The main point of contention NOW isn't what Rick did, but whether or not the Church is right to have requirements for communion. Oh, and the other thing that's become an issue: are Catholic commenters "unloving" by defending the Church's teaching? Rick says yes. I disagree. Some posts have been wiser than others, it's true, but that's the blogosphere for you. And in fairness, some of the Protestant comments have been downright nasty.

If Rick, after reading the responses to his post, had just said "whoops, My bad" - no one would even be talking about it anymore.

You're right, Protestant congregations are full of people who were "hurt" by the Catholic church. And they're also full of people who were "hurt" by other Protestant churches. The Catholic Church is like Protestant churches in that it is filled with humans who sin. There are other ways in which it's different, but that's another topic.

No church is above corruption in that it has members and leaders who sin. But Catholics believe that the Church's doctrine has NOT become corrupted. You don't have to believe that, but do understand - it's no more unreasonable than your (I presume) belief that the Bible hasn't become corrupted, despite its being written by humans.

If you're asking about penning a letter of complaint to the Magisterium about Rick's priest, it would start with talking to the priest's Bishop. But it would be better to talk to the Priest in person first - it might have been a misunderstanding, and it would be kind to make sure before going higher up.

Leslie

Thanks, Ed.

I think I ask about whether or not the church was carrying out its doctrines correctly...I wasn't questioning the doctrines themselves.

Ed

Got it, Leslie. I just reread your comment in light of your most recent one, and I think I understand what you're asking.

The Catholics commenters on this thread haven't gone into lamenting misinformation by priests, it's true - but elsewhere it's a frequent topic of discussion.

Fortunately there are tons of great priests, but also some who came through the seminaries of the 70s (to indulge in a stereotype) and adopted beliefs that were problematic, to say the least.

I think we're in the beginning stages of an awesome renewal in the Church. As annoying as it can be, part of that renewal is normal lay Catholics rising up and holding their priests accountable (in a loving way, hopefully) to back up the Church's historic teachings.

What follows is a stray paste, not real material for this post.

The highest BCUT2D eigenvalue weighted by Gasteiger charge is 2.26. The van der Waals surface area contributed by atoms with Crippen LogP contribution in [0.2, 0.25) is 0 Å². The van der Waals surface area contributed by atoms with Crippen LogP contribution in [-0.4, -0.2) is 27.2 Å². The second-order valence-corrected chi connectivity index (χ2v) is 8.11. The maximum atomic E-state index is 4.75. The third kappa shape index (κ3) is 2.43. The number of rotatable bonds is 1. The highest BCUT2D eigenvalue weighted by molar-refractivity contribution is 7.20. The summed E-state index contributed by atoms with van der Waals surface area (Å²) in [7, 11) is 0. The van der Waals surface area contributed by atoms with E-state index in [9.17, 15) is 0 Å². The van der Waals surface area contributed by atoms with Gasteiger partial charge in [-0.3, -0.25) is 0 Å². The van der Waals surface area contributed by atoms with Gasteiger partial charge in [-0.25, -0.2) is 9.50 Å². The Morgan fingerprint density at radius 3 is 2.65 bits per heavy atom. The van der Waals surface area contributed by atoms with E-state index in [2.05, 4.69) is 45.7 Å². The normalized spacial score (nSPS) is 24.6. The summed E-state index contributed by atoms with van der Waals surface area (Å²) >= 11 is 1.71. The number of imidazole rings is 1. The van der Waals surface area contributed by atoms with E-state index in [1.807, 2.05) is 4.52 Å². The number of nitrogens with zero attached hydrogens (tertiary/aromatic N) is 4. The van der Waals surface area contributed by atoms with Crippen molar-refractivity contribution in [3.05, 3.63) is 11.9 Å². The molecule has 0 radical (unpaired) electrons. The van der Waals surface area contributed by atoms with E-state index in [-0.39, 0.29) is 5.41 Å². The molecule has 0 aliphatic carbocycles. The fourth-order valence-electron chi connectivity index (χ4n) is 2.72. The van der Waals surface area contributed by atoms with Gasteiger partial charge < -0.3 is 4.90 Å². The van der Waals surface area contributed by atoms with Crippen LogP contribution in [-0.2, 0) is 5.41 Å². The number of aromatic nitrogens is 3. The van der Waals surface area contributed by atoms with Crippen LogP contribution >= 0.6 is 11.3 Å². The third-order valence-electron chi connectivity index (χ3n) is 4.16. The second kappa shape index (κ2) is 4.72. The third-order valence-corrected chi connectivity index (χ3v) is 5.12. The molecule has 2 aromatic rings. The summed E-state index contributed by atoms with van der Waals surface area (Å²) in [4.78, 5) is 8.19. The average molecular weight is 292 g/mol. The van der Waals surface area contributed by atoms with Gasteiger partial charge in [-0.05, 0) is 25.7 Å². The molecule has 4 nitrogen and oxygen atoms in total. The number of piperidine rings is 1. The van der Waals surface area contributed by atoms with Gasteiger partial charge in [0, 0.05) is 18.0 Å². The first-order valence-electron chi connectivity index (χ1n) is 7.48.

Ed

Leslie, I'm looking for a better explanation of "why Catholics eat Jesus" than I can give right now, especially in light of the traditional Lutheran teaching on consubstantiation.

My first instinct is to say, Catholics eat Jesus because we believe he told us to do so, and the apostles and their disciples appear to have taken his words this way as well. It's hard to read St. Justin without seeing a primitive but very clear understanding of transubstantiation as early as the mid-2nd century, and it appears to be a re-stating of beliefs that had been in place for a long time.

It's a weird belief, to be sure, though when you think about it, telling your disciples to eat your body and blood is just as weird if you mean it symbolically. And its weirdness, I believe, is actually a recommendation for its truth. Who would come up with something like this? We've seen a gradual attempt to make Christianity LESS weird through the break-offs from the Catholic Church over 2000 years. I joined the Catholic Church because I recognized authenticity there. I'd rather stick with the first beliefs Christians had, regardless of whether or not they feel weird.

Leslie

Thanks again, Ed. I share your belief about coming renewal in the Catholic church. I am Lutheran, but have spent many years working in the Catholic school system and being a piano player too, I have often been a member of the worship teams of many-a Mass.

I appreciate the Catholic church and truly, if I were to move away from my small rural community that has one Lutheran church in it, I would head for the nearest Catholic church and start the process. In fact, on some level, when I hear people slag the Catholic church, I find myself taking it a little personally...